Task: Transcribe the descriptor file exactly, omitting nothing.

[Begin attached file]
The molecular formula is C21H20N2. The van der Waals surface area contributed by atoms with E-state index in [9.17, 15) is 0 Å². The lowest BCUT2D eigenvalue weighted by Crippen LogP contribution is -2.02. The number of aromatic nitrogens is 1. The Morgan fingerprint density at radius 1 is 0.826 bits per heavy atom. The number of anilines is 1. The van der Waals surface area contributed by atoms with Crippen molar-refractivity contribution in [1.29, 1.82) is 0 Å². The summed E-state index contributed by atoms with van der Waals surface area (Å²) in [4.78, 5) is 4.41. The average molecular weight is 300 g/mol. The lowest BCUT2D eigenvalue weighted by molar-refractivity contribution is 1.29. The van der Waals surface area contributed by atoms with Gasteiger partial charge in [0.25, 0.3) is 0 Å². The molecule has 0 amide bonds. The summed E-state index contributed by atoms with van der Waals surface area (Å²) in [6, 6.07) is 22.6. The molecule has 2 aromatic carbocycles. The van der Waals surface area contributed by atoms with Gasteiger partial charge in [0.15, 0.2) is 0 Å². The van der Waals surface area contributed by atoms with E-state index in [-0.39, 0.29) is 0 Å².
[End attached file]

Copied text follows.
The molecular formula is C21H20N2. The van der Waals surface area contributed by atoms with E-state index in [9.17, 15) is 0 Å². The lowest BCUT2D eigenvalue weighted by Crippen LogP contribution is -2.02. The number of aromatic nitrogens is 1. The Morgan fingerprint density at radius 1 is 0.826 bits per heavy atom. The number of anilines is 1. The van der Waals surface area contributed by atoms with Crippen molar-refractivity contribution in [1.29, 1.82) is 0 Å². The summed E-state index contributed by atoms with van der Waals surface area (Å²) in [4.78, 5) is 4.41. The average molecular weight is 300 g/mol. The lowest BCUT2D eigenvalue weighted by molar-refractivity contribution is 1.29. The van der Waals surface area contributed by atoms with Gasteiger partial charge in [0.25, 0.3) is 0 Å². The molecule has 0 amide bonds. The summed E-state index contributed by atoms with van der Waals surface area (Å²) in [6, 6.07) is 22.6. The molecule has 2 aromatic carbocycles. The van der Waals surface area contributed by atoms with Gasteiger partial charge in [0.15, 0.2) is 0 Å². The van der Waals surface area contributed by atoms with E-state index in [-0.39, 0.29) is 0 Å².